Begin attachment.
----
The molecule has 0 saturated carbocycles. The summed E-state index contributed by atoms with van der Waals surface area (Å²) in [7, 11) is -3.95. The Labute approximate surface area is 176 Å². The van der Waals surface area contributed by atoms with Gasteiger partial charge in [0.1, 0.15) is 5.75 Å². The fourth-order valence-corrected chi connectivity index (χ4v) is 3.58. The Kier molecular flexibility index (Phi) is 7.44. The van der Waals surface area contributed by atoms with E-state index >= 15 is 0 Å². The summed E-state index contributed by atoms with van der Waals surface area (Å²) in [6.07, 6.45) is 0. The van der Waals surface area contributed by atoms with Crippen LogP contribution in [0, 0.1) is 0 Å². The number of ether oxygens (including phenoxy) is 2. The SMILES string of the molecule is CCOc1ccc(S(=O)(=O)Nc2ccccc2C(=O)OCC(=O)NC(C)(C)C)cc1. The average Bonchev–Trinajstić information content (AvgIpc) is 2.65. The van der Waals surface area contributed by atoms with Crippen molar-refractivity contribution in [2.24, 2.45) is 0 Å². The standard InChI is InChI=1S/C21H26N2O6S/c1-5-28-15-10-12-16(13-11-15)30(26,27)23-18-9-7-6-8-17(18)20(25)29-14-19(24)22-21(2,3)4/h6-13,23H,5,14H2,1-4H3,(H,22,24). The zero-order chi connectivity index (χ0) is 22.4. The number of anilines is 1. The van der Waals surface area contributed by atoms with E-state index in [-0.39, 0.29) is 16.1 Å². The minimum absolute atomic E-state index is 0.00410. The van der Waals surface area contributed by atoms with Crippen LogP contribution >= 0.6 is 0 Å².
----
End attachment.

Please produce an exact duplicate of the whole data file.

The molecule has 0 saturated carbocycles. The summed E-state index contributed by atoms with van der Waals surface area (Å²) in [7, 11) is -3.95. The Labute approximate surface area is 176 Å². The van der Waals surface area contributed by atoms with Gasteiger partial charge in [0.1, 0.15) is 5.75 Å². The fourth-order valence-corrected chi connectivity index (χ4v) is 3.58. The Kier molecular flexibility index (Phi) is 7.44. The van der Waals surface area contributed by atoms with E-state index >= 15 is 0 Å². The summed E-state index contributed by atoms with van der Waals surface area (Å²) in [6.07, 6.45) is 0. The van der Waals surface area contributed by atoms with Crippen LogP contribution in [0, 0.1) is 0 Å². The number of ether oxygens (including phenoxy) is 2. The SMILES string of the molecule is CCOc1ccc(S(=O)(=O)Nc2ccccc2C(=O)OCC(=O)NC(C)(C)C)cc1. The average Bonchev–Trinajstić information content (AvgIpc) is 2.65. The van der Waals surface area contributed by atoms with Crippen molar-refractivity contribution in [2.24, 2.45) is 0 Å². The standard InChI is InChI=1S/C21H26N2O6S/c1-5-28-15-10-12-16(13-11-15)30(26,27)23-18-9-7-6-8-17(18)20(25)29-14-19(24)22-21(2,3)4/h6-13,23H,5,14H2,1-4H3,(H,22,24). The zero-order chi connectivity index (χ0) is 22.4. The number of anilines is 1. The van der Waals surface area contributed by atoms with E-state index in [-0.39, 0.29) is 16.1 Å². The minimum absolute atomic E-state index is 0.00410. The van der Waals surface area contributed by atoms with Crippen LogP contribution >= 0.6 is 0 Å².